S3E17. Listening to Understand Vs. Listening to Respond

Do you listen to respond… or do you listen to understand?

In my introduction to improv, I realized I was not that great of a listener. This was largely due to my inflated ego. To be a good listener, you need to adopt the “Yes, and” philosophy. Instead of pulling a conversation away from somebody else and back onto yourself, you need to add to it. There’s no room for ego.

We all live in a culture of listening to respond because we believe what we have to add is more valuable or profound than whatever else anyone has to say. This is a limiting belief that holds us back from true collaboration and prevents us from being a truly great leader.

We can all strengthen our listening skills if we work on them every single day. When you do this consistently, you may hear a client, a customer, or a coworker say: “I’m not sure why I told you that” or “do you mind if I rant to you about a situation without judging, only listening?”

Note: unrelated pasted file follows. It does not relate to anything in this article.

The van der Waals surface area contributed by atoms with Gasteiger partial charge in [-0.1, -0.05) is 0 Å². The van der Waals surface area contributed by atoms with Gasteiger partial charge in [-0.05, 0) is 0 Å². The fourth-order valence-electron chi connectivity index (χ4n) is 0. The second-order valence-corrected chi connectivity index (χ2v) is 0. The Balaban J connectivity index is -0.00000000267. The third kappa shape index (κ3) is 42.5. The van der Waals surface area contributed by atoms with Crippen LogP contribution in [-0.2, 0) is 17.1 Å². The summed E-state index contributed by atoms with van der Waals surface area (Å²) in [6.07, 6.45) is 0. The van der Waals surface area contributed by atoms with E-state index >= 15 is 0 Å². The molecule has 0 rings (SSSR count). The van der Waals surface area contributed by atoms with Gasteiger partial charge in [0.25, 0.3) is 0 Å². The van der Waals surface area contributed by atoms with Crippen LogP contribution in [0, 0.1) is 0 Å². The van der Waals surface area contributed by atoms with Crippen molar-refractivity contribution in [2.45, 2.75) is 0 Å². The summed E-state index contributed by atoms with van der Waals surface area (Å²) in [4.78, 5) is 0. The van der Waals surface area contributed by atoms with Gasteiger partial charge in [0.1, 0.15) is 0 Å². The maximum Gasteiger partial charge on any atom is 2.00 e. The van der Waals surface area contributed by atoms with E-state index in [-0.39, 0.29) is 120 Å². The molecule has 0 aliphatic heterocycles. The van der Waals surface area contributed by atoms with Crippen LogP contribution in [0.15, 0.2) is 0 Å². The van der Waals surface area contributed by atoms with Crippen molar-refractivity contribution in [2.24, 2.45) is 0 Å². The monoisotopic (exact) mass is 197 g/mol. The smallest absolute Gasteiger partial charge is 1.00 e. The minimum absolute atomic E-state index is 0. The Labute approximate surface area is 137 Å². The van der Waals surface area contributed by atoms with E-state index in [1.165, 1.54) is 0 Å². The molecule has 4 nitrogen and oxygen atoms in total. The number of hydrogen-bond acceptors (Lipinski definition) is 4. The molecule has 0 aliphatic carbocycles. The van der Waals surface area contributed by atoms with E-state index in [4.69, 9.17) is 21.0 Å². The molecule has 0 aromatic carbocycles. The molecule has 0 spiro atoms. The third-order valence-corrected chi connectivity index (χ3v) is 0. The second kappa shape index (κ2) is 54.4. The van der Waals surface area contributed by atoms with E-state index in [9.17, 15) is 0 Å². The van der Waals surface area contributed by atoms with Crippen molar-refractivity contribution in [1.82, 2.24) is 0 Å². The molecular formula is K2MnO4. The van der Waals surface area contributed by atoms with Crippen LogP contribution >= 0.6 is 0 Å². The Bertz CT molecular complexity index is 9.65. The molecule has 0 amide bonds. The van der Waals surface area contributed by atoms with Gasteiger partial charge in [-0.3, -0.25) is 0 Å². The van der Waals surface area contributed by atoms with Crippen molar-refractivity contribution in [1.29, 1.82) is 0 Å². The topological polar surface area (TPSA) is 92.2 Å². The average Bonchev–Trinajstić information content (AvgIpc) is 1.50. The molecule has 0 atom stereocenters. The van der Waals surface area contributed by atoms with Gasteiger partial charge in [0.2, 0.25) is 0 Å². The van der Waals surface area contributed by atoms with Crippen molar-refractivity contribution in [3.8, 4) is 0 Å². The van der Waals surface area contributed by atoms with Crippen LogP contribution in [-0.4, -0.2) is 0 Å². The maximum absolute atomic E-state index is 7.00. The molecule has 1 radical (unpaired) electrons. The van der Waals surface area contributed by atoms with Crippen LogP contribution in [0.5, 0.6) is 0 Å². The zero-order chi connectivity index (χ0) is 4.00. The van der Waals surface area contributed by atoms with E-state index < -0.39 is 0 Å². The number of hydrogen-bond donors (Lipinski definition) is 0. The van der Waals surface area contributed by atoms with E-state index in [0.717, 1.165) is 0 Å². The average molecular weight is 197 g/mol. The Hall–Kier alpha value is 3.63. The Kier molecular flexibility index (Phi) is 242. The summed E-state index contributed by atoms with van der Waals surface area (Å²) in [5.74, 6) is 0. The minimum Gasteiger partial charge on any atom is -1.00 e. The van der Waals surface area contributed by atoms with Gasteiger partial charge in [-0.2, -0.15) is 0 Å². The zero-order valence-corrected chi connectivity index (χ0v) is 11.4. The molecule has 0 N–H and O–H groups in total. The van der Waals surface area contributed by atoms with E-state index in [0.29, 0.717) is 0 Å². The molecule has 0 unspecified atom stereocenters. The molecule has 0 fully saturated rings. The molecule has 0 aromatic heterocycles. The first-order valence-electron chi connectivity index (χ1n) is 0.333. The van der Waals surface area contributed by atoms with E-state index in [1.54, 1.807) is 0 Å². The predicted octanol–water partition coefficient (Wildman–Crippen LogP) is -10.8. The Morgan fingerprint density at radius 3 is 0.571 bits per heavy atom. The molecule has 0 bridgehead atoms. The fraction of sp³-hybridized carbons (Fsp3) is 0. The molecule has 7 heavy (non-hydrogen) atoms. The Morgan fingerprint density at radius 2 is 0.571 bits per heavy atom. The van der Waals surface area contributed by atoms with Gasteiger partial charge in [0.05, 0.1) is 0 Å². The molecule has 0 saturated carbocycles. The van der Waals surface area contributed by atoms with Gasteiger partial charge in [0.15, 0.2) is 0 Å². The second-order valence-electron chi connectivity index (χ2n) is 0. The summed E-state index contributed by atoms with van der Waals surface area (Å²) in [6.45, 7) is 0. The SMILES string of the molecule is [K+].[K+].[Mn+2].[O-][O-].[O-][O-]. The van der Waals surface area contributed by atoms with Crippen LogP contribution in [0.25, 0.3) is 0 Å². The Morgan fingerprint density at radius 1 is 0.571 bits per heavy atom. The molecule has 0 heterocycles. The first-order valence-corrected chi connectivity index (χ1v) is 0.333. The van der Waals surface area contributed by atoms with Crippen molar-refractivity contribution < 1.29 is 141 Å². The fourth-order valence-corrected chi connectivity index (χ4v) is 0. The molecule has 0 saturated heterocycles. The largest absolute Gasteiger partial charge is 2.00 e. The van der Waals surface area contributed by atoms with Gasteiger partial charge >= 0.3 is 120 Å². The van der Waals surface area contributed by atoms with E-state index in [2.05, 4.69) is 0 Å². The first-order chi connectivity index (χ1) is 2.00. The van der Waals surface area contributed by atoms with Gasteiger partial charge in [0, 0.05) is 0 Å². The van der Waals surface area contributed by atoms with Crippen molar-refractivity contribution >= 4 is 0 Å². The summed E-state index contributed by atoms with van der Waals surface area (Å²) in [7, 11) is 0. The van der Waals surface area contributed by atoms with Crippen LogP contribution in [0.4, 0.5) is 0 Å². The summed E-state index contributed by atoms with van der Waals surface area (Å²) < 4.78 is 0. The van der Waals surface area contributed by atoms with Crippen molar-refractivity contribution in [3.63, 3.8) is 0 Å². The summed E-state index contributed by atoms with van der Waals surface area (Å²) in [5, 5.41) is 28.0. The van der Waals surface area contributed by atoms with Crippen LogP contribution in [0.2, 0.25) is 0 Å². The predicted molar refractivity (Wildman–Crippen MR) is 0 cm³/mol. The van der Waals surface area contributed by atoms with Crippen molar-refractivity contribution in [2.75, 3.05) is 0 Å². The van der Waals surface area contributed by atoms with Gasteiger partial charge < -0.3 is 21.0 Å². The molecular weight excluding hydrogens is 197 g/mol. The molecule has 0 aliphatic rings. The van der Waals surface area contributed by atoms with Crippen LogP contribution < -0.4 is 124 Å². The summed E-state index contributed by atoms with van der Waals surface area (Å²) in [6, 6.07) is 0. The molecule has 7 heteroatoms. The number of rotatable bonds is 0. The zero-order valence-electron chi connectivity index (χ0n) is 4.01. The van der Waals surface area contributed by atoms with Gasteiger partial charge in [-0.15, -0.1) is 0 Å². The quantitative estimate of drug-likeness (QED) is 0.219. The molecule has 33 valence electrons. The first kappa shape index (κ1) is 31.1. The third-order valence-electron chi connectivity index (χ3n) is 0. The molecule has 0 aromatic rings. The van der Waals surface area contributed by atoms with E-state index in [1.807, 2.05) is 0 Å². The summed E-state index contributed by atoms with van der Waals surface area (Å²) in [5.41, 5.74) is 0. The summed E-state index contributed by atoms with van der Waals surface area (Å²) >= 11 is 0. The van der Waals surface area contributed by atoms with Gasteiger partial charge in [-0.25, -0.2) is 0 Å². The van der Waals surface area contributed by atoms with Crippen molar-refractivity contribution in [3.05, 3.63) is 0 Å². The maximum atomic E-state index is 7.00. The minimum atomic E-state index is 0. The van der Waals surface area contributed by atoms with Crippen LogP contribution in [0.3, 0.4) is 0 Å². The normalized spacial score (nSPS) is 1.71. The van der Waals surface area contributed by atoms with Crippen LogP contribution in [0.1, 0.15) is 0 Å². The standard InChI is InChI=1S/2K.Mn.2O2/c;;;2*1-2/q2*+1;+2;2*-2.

The other critical component in listening is empathy. Empathy is being fully present and listening deeply to understand what the other person is saying from their perspective. Make sure you are assessing how they feel in their shoes, not how you would feel in their shoes. Learning how another person feels is a critical part of becoming a better listener.

Active listening is hard. It takes intention, time, and effort. Start working on strengthening your listening skills every single day. As each day passes you will become closer to becoming a better listener, developing better relationships, and having more significant impact on the world.